The idea behind the scheme is that devices such as bar code readers and smart phones could be used to supplement on-pack information, allowing consumers access food information much easier, faster and identify key data instantaneously, said Orange House Partnership, the organisation behind the Food Information Transparency Initiative.
Herman Koëter, chair of the project team, said the partnership is already collaborating with a software company on technology that will allow consumers to scan 3D barcodes on food packaging using smart phones or in-store scanners to reach a platform with data not directly provided by the brand owner and easily understood by a range of consumers.
“We envisage that a panel of experts including food scientists and stakeholders involved in sustainable sourcing schemes such as Fairfood and UTZ Certified will generate the data and retain control of it so that the information remains impartial. But the specialists will obviously liaise with manufacturers on the ingredients being used in various products,” said Koëter.
“Consumers,” he told FoodNavigator.com, “have told us that want access to reliable information about food products such as why E-numbers are being used in certain foods, if another ingredient was used prior to replacement by a chemical version, how added minerals and vitamins function, and whether ethical standards were adhered to in the production of the product.”
Koëter said the initiative has the backing of the Commission, with Robert Madelin, former director general of DG Sanco and now leading the EC’s DG INFSO, speaking at the launch of the food information project next month in Brussels.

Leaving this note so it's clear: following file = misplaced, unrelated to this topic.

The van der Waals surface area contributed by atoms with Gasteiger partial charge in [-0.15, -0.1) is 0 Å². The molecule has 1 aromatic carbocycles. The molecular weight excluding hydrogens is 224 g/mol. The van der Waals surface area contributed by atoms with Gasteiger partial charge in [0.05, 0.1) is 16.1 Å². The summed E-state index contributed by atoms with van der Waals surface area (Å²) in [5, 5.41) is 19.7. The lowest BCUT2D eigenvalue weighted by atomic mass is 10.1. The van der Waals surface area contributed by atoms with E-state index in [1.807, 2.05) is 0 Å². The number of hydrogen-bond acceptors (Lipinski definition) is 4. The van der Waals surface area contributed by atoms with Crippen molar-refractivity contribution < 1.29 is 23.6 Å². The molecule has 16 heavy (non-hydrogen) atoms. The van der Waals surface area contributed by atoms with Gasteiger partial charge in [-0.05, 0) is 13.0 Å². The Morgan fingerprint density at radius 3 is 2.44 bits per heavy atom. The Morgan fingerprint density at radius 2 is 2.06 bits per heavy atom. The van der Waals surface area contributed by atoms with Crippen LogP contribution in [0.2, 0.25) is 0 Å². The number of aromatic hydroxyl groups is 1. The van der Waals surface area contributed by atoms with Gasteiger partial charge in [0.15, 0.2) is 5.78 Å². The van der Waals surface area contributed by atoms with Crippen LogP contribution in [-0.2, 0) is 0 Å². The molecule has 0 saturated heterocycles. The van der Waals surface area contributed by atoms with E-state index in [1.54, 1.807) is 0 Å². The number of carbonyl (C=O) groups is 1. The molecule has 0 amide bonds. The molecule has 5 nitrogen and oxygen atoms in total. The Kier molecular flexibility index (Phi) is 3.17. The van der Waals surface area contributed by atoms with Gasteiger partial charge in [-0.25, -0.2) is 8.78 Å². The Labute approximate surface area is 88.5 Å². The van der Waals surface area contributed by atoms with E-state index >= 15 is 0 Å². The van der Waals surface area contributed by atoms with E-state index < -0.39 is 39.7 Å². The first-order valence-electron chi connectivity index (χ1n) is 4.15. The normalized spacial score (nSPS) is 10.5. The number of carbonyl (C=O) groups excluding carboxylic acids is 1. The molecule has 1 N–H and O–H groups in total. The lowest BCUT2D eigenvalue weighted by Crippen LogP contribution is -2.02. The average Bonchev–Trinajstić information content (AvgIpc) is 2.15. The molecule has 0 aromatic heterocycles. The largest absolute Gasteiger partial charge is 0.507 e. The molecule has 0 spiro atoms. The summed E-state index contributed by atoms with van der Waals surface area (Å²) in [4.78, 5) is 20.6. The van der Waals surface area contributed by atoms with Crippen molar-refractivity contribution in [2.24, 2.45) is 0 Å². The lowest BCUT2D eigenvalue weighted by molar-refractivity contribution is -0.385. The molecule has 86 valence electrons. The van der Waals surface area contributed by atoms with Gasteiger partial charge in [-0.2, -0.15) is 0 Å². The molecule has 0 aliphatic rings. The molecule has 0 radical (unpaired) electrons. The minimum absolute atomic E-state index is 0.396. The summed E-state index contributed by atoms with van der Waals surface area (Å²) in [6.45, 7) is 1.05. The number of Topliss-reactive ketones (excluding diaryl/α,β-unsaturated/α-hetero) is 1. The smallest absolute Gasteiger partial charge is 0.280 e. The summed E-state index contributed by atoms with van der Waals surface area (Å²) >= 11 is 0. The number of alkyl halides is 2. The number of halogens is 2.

Indeed, during the EU parliament debate on the new Food Information Regulation (FIR) in July this year, Health Commissioner John Dalli supported the use of new technology to give shoppers facts about foods beyond what is on the label:
“Improved technology would …in the very near future, I hope, enable us to give more timely information to consumers on what they are being offered.”
The organisers said the involvement of the Commission as independent observer and watchdog is considered indispensible as it provides assurance that the project outcomes are not in any way in conflict with EU legislation.
And, they added, now the FIR is in place, regulators and other parties are evaluating how technology can expand the information given on a food label. Indeed, said the partnership, the project "might take away the need for further regulation on additional food labelling in the (near) future.”
Cooperation of all stakeholders in such development is essential, said Koëter, to the initiative’s successful implementation. He stressed that only a common approach would achieve broad consumer support.
Koëter explained that the partnership has been trying, over the past few months, to build consensus with food producers, retailers, and consumer groups on the breadth of information to be provided, criteria, good practices and codes of conduct.
And he revealed that high level talks have taken place with the leading EU food makers including Danone, Nestlé and Unilever. “The brand owners are enthusiastic about the transparency project even if, initially they wanted to have sole responsibility for the information related to their products on the ICT platform."
Although the project’s initial focus is on the EU, its application and coverage have global relevance, said Orange House. "Food producers and retailers involved operate well beyond Europe, the issues covered are global issues as food travels across continents, and food ingredients are often imported from outside Europe," it adds.
But Koëter points out that more funding and sponsor involvement in the project is required to scale it up commerically.